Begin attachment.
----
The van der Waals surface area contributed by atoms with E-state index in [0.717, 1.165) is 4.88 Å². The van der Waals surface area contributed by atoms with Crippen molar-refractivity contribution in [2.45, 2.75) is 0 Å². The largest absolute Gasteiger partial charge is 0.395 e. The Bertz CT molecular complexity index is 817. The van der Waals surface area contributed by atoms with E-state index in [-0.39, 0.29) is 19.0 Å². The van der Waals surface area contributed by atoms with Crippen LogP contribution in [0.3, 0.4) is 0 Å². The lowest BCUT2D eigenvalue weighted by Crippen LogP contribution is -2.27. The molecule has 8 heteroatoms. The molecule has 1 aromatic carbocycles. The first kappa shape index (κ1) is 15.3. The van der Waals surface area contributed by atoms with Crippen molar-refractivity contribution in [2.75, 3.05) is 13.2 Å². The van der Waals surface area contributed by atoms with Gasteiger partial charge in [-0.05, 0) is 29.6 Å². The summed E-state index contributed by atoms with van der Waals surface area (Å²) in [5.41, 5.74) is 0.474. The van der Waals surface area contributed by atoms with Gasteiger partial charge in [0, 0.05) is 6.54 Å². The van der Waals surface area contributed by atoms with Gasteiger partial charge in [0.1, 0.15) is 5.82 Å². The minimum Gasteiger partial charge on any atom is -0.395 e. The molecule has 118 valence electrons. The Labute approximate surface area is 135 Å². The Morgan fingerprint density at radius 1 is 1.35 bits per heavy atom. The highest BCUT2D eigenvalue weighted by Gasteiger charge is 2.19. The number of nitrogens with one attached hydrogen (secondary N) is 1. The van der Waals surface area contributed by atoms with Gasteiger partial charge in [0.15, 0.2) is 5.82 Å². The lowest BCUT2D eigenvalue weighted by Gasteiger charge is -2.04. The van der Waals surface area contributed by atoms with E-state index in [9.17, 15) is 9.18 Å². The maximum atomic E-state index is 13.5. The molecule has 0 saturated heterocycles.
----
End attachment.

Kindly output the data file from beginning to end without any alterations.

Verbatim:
The van der Waals surface area contributed by atoms with E-state index in [0.717, 1.165) is 4.88 Å². The van der Waals surface area contributed by atoms with Crippen molar-refractivity contribution in [2.45, 2.75) is 0 Å². The largest absolute Gasteiger partial charge is 0.395 e. The Bertz CT molecular complexity index is 817. The van der Waals surface area contributed by atoms with E-state index in [-0.39, 0.29) is 19.0 Å². The van der Waals surface area contributed by atoms with Crippen LogP contribution in [0.3, 0.4) is 0 Å². The lowest BCUT2D eigenvalue weighted by Crippen LogP contribution is -2.27. The molecule has 8 heteroatoms. The molecule has 1 aromatic carbocycles. The first kappa shape index (κ1) is 15.3. The van der Waals surface area contributed by atoms with Crippen molar-refractivity contribution in [2.75, 3.05) is 13.2 Å². The van der Waals surface area contributed by atoms with Gasteiger partial charge in [-0.05, 0) is 29.6 Å². The summed E-state index contributed by atoms with van der Waals surface area (Å²) in [5.41, 5.74) is 0.474. The van der Waals surface area contributed by atoms with Gasteiger partial charge in [0, 0.05) is 6.54 Å². The van der Waals surface area contributed by atoms with Gasteiger partial charge in [0.1, 0.15) is 5.82 Å². The minimum Gasteiger partial charge on any atom is -0.395 e. The molecule has 118 valence electrons. The Labute approximate surface area is 135 Å². The Morgan fingerprint density at radius 1 is 1.35 bits per heavy atom. The highest BCUT2D eigenvalue weighted by Gasteiger charge is 2.19. The number of nitrogens with one attached hydrogen (secondary N) is 1. The van der Waals surface area contributed by atoms with Gasteiger partial charge in [0.15, 0.2) is 5.82 Å². The lowest BCUT2D eigenvalue weighted by Gasteiger charge is -2.04. The van der Waals surface area contributed by atoms with E-state index in [9.17, 15) is 9.18 Å². The maximum atomic E-state index is 13.5. The molecule has 0 saturated heterocycles.